As we discussed in our February newsletter, STAY is positioned to benefit disproportionately amongst its peers in the lodging space as the economy re-opens. The portfolio had already reached 2019 occupancy levels in August of 2020 and continued re-opening would only serve to drive further occupancy and RevPAR gains. For these reasons we are inclined to agree with STAY shareholders who have argued that the deal under-values the company. While the outcome is favorable for our clients either way (our basis in the name is $12.50), we would prefer the company remain public, continue to drive RevPAR higher, close the multiple gap with peers, and achieve a more favorable outcome for shareholders via a much higher stock price. Simply applying a 13.5x multiple to 2019 EBITDA (which is achievable for STAY by 2022) would value the company at $22.80, a 17% premium to the announced deal price.
The worst performing position in the portfolio this month was Mack-Cali Realty Corp (CLI), which was a short position in the fund and returned +10.65%. CLI has been a serially under-performing New Jersey focused Office REIT which is currently selling its office portfolio as it transitions to a company focused in apartments. CLI has negative NAV growth, a low-quality portfolio, and elevated leverage; all the hallmarks of a REIT our model is built to short.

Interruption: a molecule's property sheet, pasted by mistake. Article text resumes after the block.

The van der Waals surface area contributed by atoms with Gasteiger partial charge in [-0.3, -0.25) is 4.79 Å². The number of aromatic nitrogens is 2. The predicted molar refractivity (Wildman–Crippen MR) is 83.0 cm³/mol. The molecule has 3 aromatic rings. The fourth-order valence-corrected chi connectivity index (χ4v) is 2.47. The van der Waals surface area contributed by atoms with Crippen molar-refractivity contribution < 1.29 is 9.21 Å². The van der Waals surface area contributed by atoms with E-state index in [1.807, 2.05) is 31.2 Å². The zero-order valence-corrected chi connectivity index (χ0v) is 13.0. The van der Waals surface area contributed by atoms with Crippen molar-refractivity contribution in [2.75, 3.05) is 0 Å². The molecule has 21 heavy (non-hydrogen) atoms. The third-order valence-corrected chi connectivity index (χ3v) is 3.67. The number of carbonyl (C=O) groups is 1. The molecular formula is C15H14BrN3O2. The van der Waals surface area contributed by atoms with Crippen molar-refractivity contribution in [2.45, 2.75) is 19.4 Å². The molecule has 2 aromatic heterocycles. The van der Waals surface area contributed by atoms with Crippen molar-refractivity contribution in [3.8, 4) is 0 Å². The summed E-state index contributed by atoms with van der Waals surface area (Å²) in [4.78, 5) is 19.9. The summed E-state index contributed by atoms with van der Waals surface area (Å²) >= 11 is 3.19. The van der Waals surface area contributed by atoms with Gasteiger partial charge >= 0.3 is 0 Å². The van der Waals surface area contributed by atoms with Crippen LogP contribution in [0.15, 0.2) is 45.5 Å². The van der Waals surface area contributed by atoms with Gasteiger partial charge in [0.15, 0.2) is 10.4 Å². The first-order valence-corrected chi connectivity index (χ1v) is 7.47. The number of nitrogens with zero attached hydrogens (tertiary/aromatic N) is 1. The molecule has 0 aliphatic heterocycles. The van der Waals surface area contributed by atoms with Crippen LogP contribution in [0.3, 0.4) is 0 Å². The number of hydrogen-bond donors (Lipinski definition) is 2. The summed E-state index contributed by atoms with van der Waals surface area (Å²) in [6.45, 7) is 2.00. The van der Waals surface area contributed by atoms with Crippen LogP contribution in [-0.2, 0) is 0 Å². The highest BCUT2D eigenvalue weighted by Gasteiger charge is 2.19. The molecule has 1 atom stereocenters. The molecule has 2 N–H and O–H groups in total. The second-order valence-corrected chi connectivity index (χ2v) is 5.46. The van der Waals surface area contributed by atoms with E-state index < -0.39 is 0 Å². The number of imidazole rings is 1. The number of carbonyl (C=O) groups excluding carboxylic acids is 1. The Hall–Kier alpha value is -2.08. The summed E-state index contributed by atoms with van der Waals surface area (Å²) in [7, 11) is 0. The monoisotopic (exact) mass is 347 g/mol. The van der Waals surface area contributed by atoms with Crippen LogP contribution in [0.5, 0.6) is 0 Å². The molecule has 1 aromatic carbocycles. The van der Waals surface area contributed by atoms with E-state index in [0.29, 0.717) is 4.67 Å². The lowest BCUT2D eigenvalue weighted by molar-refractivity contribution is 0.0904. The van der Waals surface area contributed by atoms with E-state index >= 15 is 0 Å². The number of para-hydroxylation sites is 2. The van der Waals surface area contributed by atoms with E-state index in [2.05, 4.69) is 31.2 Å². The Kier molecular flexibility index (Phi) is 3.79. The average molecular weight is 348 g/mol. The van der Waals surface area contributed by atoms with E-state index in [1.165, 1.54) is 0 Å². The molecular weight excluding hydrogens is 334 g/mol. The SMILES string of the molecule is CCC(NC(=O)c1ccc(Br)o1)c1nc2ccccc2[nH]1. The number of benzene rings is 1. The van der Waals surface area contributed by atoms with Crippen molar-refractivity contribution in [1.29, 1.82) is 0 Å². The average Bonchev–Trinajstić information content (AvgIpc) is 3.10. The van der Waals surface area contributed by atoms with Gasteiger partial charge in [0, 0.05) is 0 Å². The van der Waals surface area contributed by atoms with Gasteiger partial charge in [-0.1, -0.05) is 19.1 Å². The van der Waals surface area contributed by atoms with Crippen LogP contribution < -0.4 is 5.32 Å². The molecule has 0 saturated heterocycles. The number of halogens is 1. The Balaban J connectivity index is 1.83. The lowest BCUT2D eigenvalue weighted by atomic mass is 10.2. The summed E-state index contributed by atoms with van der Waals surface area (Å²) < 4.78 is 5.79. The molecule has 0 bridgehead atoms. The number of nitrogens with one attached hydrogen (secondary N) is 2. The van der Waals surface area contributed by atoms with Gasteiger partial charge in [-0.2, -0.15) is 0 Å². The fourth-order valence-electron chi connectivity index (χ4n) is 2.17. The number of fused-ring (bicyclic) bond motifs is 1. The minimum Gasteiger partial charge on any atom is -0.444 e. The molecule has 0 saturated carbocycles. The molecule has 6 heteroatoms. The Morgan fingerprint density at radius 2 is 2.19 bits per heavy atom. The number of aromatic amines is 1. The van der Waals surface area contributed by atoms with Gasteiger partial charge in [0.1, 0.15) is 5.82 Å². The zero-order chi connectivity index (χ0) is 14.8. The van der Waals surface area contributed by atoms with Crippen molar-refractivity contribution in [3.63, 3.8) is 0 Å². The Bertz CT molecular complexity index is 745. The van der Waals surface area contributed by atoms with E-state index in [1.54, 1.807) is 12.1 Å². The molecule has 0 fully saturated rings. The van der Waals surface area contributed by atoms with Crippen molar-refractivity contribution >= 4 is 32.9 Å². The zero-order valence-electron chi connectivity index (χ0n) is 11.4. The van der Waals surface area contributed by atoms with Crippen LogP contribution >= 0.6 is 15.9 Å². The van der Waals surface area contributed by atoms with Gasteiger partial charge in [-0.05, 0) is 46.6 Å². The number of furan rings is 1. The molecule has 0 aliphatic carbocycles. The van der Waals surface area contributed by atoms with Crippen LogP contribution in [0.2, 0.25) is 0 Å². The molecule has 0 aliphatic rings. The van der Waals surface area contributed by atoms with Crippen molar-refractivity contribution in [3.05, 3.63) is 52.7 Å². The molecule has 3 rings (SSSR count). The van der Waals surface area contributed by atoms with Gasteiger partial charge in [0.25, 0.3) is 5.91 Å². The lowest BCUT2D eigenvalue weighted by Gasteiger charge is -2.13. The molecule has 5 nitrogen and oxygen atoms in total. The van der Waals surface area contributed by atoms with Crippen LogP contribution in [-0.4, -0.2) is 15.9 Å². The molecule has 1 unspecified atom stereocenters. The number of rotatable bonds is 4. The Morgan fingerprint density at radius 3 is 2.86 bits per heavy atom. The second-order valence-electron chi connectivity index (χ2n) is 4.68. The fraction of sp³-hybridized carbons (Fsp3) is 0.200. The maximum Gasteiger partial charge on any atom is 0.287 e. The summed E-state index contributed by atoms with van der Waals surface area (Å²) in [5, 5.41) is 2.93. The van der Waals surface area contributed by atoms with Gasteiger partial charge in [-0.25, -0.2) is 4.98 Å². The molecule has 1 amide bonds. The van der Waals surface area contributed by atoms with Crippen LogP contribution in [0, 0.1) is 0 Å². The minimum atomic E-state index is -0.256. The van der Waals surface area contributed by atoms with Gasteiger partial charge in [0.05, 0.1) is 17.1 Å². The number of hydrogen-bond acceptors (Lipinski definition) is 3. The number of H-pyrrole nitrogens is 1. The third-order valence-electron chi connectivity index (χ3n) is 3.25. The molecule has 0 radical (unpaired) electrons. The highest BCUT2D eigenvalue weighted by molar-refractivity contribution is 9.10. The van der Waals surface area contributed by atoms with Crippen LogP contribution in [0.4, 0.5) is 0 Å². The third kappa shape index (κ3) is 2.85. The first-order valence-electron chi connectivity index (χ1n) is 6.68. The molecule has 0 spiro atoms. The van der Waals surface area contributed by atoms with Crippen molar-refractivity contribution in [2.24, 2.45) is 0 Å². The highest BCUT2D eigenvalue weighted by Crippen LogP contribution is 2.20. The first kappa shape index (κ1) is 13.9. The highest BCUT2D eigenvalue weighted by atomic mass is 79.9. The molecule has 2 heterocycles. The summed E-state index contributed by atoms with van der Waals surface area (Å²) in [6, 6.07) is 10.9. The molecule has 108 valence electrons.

CLI is an interesting and important case study in style investing, however, as the company was clearly a poor performing short idea during the month of March. CLI is what most REIT investors would consider a “low quality company.” The CLI portfolio, management team, and track record all rank near the bottom of the REIT market, and yet they were one of the best performing REITs last month. So what gives?